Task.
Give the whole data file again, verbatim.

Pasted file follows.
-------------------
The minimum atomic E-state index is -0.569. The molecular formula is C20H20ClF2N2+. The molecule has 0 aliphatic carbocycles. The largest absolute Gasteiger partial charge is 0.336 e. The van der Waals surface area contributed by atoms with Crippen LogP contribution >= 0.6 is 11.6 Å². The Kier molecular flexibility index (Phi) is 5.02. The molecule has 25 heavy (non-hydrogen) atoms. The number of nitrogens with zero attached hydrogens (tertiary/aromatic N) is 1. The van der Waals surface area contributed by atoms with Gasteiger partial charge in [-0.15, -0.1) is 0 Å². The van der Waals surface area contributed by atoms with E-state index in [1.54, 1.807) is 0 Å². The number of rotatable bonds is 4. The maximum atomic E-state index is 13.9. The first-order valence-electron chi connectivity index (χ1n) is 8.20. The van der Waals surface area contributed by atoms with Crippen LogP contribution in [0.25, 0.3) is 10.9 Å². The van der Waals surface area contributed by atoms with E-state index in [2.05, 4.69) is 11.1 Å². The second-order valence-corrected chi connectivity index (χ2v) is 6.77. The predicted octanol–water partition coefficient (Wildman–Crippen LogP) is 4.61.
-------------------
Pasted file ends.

The minimum atomic E-state index is -0.569. The molecular formula is C20H20ClF2N2+. The molecule has 0 aliphatic carbocycles. The largest absolute Gasteiger partial charge is 0.336 e. The van der Waals surface area contributed by atoms with Crippen LogP contribution >= 0.6 is 11.6 Å². The Kier molecular flexibility index (Phi) is 5.02. The molecule has 25 heavy (non-hydrogen) atoms. The number of nitrogens with zero attached hydrogens (tertiary/aromatic N) is 1. The van der Waals surface area contributed by atoms with Gasteiger partial charge in [-0.15, -0.1) is 0 Å². The van der Waals surface area contributed by atoms with E-state index in [1.54, 1.807) is 0 Å². The number of rotatable bonds is 4. The maximum atomic E-state index is 13.9. The first-order valence-electron chi connectivity index (χ1n) is 8.20. The van der Waals surface area contributed by atoms with Crippen LogP contribution in [0.25, 0.3) is 10.9 Å². The van der Waals surface area contributed by atoms with E-state index in [2.05, 4.69) is 11.1 Å². The second-order valence-corrected chi connectivity index (χ2v) is 6.77. The predicted octanol–water partition coefficient (Wildman–Crippen LogP) is 4.61.